For me, the start of October still means that Thanksgiving is right around the corner. Canadian Thanksgiving falls on October 10th this year. We usually try to celebrate both Thanksgivings, with different menus. This year… I’m not so sure I can pull everything together in time. That sucks 🙁
I always look forward to the variety of Canadian dishes we serve for the October Thanksgiving. Tortiere, Butter tarts… Mmmm. This year, I had been looking forward to a new favorite: Maple Walnut Baklava. Kind of a Canadian-Greek crossbreed, and SO tasty.
Sigh. It’s probably for the best, having gone gluten free again.
Anyway, baklava is actually quite easy to make, despite what you may have heard. Just make sure your filo / phyllo dough has thawed properly, and it should work up quickly for you!
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Can I just say that I’m sick of not having a kitchen?
Yesterday I had a bit of a meltdown. I got myself out of bed (I was on day 2 of bedrest on account of heat stroke, and bored out of my mind!), went down to the grocery store* with a rough idea of what should be in Spanakopita, and set about to make some – for the first time. I’d been craving it recently, and had a fairly disappointing experience with the ones we picked up at a local cafe.
Yes, I’m aware that it was a stupid move with regard to the heat stroke, and I’m paying for it this morning. It sounded like a good idea!**
Yes, I’m aware that the kitchen was NOT ready to be cooked in. We have no cabinets or counters. we haven’t even grouted the floor, and shouldn’t be doing anything messy/dirty in there at ALL until we do. It’s more accurately an unfinished room with a fridge and a stove randomly tossed in it, rather than an actual kitchen.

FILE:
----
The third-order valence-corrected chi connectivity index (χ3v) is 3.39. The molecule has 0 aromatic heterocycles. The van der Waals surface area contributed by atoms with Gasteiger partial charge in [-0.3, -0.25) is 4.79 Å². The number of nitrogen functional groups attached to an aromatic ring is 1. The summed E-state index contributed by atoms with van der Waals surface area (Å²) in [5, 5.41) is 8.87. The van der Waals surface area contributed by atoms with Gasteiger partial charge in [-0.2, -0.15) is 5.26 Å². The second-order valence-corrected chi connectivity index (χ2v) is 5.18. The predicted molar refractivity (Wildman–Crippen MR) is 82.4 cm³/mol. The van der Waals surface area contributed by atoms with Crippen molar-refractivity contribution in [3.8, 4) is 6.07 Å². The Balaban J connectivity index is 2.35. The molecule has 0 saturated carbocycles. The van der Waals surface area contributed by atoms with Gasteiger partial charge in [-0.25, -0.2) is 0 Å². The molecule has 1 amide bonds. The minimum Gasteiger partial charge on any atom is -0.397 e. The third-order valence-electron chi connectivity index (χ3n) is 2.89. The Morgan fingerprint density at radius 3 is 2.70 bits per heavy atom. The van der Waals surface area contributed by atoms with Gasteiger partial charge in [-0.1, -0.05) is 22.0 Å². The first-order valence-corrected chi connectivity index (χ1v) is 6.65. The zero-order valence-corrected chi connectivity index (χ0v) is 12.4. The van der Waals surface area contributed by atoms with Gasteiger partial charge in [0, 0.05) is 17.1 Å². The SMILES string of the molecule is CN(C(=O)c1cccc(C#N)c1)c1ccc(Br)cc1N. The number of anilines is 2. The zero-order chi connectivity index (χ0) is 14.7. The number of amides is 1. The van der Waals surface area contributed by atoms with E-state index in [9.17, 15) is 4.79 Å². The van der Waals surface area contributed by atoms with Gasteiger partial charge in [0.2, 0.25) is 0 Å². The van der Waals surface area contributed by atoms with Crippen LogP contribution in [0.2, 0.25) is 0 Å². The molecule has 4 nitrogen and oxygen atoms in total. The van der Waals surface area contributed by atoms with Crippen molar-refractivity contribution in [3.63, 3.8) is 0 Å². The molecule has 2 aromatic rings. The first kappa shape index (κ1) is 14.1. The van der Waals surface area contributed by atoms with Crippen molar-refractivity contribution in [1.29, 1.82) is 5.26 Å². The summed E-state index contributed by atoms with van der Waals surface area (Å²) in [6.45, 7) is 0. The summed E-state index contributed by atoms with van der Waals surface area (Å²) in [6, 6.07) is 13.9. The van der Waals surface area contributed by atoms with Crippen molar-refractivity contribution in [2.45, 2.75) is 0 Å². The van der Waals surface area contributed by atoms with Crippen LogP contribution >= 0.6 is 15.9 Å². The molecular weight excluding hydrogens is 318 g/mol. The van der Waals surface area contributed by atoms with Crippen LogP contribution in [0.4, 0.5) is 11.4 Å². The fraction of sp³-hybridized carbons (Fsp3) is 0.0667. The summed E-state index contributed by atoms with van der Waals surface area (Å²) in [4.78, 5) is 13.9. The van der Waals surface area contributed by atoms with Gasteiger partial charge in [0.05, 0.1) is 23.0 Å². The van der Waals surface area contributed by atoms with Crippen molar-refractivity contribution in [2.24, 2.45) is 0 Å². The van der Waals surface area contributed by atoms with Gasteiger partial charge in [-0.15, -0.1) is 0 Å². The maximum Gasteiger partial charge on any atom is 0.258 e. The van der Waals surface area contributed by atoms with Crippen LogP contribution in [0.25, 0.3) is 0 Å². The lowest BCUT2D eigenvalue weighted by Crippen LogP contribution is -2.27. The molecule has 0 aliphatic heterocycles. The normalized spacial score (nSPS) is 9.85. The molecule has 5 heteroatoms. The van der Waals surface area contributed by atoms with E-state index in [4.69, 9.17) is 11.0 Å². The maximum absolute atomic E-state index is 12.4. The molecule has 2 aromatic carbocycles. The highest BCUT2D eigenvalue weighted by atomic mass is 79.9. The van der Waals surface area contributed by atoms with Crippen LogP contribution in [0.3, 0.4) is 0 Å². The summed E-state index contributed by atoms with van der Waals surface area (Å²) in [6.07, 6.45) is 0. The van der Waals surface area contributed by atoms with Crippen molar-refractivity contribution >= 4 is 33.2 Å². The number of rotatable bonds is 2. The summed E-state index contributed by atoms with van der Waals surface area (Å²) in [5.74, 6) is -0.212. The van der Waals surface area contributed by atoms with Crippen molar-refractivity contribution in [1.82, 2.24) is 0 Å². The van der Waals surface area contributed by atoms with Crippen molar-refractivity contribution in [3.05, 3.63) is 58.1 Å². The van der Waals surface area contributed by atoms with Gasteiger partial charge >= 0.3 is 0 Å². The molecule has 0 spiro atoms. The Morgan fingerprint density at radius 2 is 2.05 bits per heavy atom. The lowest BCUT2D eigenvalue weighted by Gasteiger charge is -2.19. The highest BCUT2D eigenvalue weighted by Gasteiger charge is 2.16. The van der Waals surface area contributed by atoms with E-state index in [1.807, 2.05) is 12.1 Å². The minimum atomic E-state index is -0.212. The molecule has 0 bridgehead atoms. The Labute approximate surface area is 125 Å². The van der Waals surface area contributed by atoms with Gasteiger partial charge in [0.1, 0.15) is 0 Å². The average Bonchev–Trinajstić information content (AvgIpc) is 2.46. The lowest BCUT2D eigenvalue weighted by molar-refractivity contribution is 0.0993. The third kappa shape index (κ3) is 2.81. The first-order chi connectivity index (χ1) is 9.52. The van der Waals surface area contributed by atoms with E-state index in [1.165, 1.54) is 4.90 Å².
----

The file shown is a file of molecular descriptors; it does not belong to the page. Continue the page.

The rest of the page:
Yes, I realize that one would traditionally follow a recipe the first time. Gleaning a basic idea and winging it from there is FAR more my style, though. I don’t know that I had the reading comprehension skills to follow a recipe yesterday, anyway…
No, I didn’t have any measuring utensils, and all of the ingredients listed below are a “best guess” on what I did, from eyeballing it…
Oh, but it was SO worth it! (I do think I earned some Badass Points as a result of the whole deal, too!)
Jalapeno Baklava – sounds bizarre, doesn’t it? Well, much like our Jalapeno Beer Peanut Brittle, this recipe adds beer and jalapenos to a traditional dessert, coming up with something awesome.
Unlike the brittle, which has a “low, slow” burn, there is almost no burn to this at all. Rather than bringing heat to the table, the jalapenos are there for a fruity, complex flavor. The beer also adds an interesting complexity, and doesn’t jump out at you as being – in fact – beer. Although a total bastardization on tradition, many people who’ve tried this have declared this to be their favorite baklava. Try it!
This is one of the many interesting, awesome booze-flavored desserts in my first cookbook, “The Spirited Baker“. If you haven’t already, you should definitely check it out! 🙂
|Interested in boozy culinary experiments? You’ll LOVE my first cookbook, The Spirited Baker!
Combining liqueurs with more traditional baking ingredients can yield spectacular results.Try Mango Mojito Upside Down Cake, Candy Apple Flan, Jalapeno Beer Peanut Brittle, Lynchburg Lemonade Cupcakes, Pina Colada Rum Cake, Strawberry Daiquiri Chiffon Pie, and so much more.
To further add to your creative possibilities, the first chapter teaches how to infuse spirits to make both basic and cream liqueurs, as well as home made flavor extracts! This book contains over 160 easy to make recipes, with variation suggestions to help create hundreds more! Order your hard copy here, or digital edition here.